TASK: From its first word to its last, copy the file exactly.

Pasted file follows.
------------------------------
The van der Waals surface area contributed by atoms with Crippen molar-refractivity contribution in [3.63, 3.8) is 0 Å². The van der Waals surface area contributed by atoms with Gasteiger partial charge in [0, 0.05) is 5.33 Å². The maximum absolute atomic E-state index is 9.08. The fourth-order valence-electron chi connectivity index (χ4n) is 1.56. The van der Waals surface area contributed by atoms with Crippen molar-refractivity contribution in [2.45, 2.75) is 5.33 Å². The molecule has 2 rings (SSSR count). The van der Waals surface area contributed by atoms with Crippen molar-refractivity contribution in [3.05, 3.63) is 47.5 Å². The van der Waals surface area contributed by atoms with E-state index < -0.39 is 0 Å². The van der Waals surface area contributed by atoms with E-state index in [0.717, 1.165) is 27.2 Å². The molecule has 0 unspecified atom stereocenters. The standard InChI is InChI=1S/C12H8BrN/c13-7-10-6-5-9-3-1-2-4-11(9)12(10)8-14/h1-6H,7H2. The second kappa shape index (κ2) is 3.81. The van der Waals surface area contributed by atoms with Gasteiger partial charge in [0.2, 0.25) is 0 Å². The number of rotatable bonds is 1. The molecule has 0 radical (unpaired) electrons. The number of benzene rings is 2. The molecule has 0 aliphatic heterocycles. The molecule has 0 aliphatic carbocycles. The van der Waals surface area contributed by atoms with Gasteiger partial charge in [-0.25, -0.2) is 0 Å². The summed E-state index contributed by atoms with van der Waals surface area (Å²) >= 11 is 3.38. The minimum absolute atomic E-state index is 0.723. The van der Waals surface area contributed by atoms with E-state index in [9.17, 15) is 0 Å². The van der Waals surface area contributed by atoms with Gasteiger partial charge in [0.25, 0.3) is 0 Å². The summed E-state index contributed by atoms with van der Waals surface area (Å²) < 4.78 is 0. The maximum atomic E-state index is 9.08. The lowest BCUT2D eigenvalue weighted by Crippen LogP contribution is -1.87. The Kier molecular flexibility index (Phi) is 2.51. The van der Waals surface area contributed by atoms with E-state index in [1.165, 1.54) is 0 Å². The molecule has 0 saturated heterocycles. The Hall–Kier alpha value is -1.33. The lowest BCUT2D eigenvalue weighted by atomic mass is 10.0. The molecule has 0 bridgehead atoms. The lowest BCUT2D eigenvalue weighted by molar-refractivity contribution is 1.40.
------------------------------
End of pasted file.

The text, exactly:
The van der Waals surface area contributed by atoms with Crippen molar-refractivity contribution in [3.63, 3.8) is 0 Å². The van der Waals surface area contributed by atoms with Gasteiger partial charge in [0, 0.05) is 5.33 Å². The maximum absolute atomic E-state index is 9.08. The fourth-order valence-electron chi connectivity index (χ4n) is 1.56. The van der Waals surface area contributed by atoms with Crippen molar-refractivity contribution in [2.45, 2.75) is 5.33 Å². The molecule has 2 rings (SSSR count). The van der Waals surface area contributed by atoms with Crippen molar-refractivity contribution in [3.05, 3.63) is 47.5 Å². The van der Waals surface area contributed by atoms with E-state index < -0.39 is 0 Å². The van der Waals surface area contributed by atoms with E-state index in [0.717, 1.165) is 27.2 Å². The molecule has 0 unspecified atom stereocenters. The standard InChI is InChI=1S/C12H8BrN/c13-7-10-6-5-9-3-1-2-4-11(9)12(10)8-14/h1-6H,7H2. The second kappa shape index (κ2) is 3.81. The van der Waals surface area contributed by atoms with Gasteiger partial charge in [0.2, 0.25) is 0 Å². The number of rotatable bonds is 1. The molecule has 0 radical (unpaired) electrons. The number of benzene rings is 2. The molecule has 0 aliphatic heterocycles. The molecule has 0 aliphatic carbocycles. The van der Waals surface area contributed by atoms with Gasteiger partial charge in [-0.25, -0.2) is 0 Å². The summed E-state index contributed by atoms with van der Waals surface area (Å²) >= 11 is 3.38. The minimum absolute atomic E-state index is 0.723. The van der Waals surface area contributed by atoms with E-state index in [9.17, 15) is 0 Å². The van der Waals surface area contributed by atoms with Gasteiger partial charge in [0.25, 0.3) is 0 Å². The summed E-state index contributed by atoms with van der Waals surface area (Å²) < 4.78 is 0. The maximum atomic E-state index is 9.08. The lowest BCUT2D eigenvalue weighted by Crippen LogP contribution is -1.87. The Kier molecular flexibility index (Phi) is 2.51. The van der Waals surface area contributed by atoms with E-state index in [1.165, 1.54) is 0 Å². The molecule has 0 saturated heterocycles. The Hall–Kier alpha value is -1.33. The lowest BCUT2D eigenvalue weighted by atomic mass is 10.0. The molecule has 0 bridgehead atoms. The lowest BCUT2D eigenvalue weighted by molar-refractivity contribution is 1.40.